Creating an Education Oasis in a Digital Desert
President & Chief Executive Officer, Springfield Urban League
Facebook: Springfield Urban League
"Education is the passport to the future, for tomorrow belongs to those who prepare for it today." — Malcolm X
In its most basic sense, civil rights can be defined as the rights of citizens to political and social freedom, and equality. Civil rights afford individuals the opportunity to live freely, unchained from the limits set by discrimination. Never before has the issue of access to technology played such a critical role in the attainment of civil rights and one's potential to realize the American dream. In fact, it has become intrinsically connected to the yield of opportunity a student can expect from his or her investment in education.
Jazelle Hunt, news columnist for the National Newspaper Publishers Association, recently said that "If Dr. Martin Luther King, Jr. were alive and dreaming today, his 'I Have a Dream' speech might be broadened to include technology equality with racial parity." This broader view argues that access to an education that incorporates science, technology, engineering and math (STEM) is imperative to the future success of today's aspiring student.
Ms. Hunt also believes that "the rise in tech gives rise to new fields and accelerates existing ones. The lack of representation within STEM professions is resulting in a shortage of qualified Americans to fill new roles." This is a reality that disproportionately impacts minorities. A recent analysis revealed that more than half of minority households lack internet access and/or a computer. The result is an emerging future where people of color will be left on the sidelines of innovative and advancing professions.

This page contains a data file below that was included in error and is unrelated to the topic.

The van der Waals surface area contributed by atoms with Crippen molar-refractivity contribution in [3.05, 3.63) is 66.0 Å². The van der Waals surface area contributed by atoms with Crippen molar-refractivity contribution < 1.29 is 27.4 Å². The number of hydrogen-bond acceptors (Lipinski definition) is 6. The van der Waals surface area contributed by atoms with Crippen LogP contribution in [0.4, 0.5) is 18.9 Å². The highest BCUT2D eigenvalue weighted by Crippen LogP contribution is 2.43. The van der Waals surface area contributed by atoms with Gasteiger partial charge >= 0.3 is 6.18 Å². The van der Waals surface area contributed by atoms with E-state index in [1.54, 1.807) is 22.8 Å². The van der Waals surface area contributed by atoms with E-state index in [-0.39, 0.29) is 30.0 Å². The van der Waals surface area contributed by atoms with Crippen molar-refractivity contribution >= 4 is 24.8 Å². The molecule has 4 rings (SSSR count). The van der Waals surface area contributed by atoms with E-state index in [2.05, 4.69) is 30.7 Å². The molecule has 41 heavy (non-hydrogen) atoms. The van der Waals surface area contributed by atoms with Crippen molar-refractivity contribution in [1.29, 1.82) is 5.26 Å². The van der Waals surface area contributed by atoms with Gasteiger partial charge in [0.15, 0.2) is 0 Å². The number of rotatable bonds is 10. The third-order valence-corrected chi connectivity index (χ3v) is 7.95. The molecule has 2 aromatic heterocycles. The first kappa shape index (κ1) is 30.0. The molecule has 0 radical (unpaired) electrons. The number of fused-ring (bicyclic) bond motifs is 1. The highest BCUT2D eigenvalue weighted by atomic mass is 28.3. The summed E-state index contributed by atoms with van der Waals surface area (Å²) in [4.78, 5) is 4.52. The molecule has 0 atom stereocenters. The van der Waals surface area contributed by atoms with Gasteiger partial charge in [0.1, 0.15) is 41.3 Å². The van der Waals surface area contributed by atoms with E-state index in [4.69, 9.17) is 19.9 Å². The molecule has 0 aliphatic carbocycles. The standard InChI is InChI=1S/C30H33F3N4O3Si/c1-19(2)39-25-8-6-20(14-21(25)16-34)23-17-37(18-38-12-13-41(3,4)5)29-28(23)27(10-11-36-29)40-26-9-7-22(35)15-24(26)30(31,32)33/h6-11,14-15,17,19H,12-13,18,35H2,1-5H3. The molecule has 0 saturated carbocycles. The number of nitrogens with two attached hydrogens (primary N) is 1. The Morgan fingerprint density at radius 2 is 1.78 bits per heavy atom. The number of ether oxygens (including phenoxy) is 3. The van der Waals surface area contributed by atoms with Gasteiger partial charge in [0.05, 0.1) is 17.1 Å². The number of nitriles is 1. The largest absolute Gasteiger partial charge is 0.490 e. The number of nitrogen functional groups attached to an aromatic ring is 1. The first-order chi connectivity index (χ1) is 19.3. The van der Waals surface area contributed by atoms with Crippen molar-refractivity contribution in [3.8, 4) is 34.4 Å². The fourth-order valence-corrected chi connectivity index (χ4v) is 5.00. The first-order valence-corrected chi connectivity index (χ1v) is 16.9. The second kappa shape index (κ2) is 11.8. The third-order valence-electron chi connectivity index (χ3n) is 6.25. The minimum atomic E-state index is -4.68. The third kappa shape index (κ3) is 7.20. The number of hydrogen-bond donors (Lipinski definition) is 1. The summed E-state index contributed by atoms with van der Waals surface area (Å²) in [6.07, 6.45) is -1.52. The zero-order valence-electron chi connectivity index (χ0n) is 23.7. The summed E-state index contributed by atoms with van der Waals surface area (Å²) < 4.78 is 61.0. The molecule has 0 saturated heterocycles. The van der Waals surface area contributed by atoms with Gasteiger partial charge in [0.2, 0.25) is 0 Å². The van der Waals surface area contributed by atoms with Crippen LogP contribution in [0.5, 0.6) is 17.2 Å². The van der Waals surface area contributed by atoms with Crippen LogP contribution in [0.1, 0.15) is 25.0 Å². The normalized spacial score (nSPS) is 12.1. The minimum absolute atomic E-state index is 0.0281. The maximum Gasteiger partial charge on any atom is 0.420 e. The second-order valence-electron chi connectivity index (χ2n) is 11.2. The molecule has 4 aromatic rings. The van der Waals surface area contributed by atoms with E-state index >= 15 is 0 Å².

The Springfield Urban League Inc. (SUL) has developed an innovative educational oasis for minority students who live in digital deserts. SUL's robotics program takes place in a low-income residential housing complex and a local high school. The program offers students education and training in computers, robotics engineering, and other forms of technology along with mentoring from professionals in related fields. Each student, beginning in 5th and 6th grades, is eligible to receive as many as 12.5 hours of weekly instruction, training, mentoring and hands-on experience with digital and physical technology. The program allows students who would not otherwise form a lifelong familiarity with STEM, or have access to professional mentors, to develop the requisite skill set for life success, thereby bridging the technological divide that disparately impacts minority students.
In Andy Carvin's column, "Mind the Gap: The Digital Divide as the Civil Rights Issue of the New Millennium," he points out that access to content, literacy, pedagogy, and community can close the digital divide. Rooting students in STEM arms them with the tools that have become prerequisites in our digital world. It is through this 21st century approach that the American dream, in all its manisfestations, can be reached by all.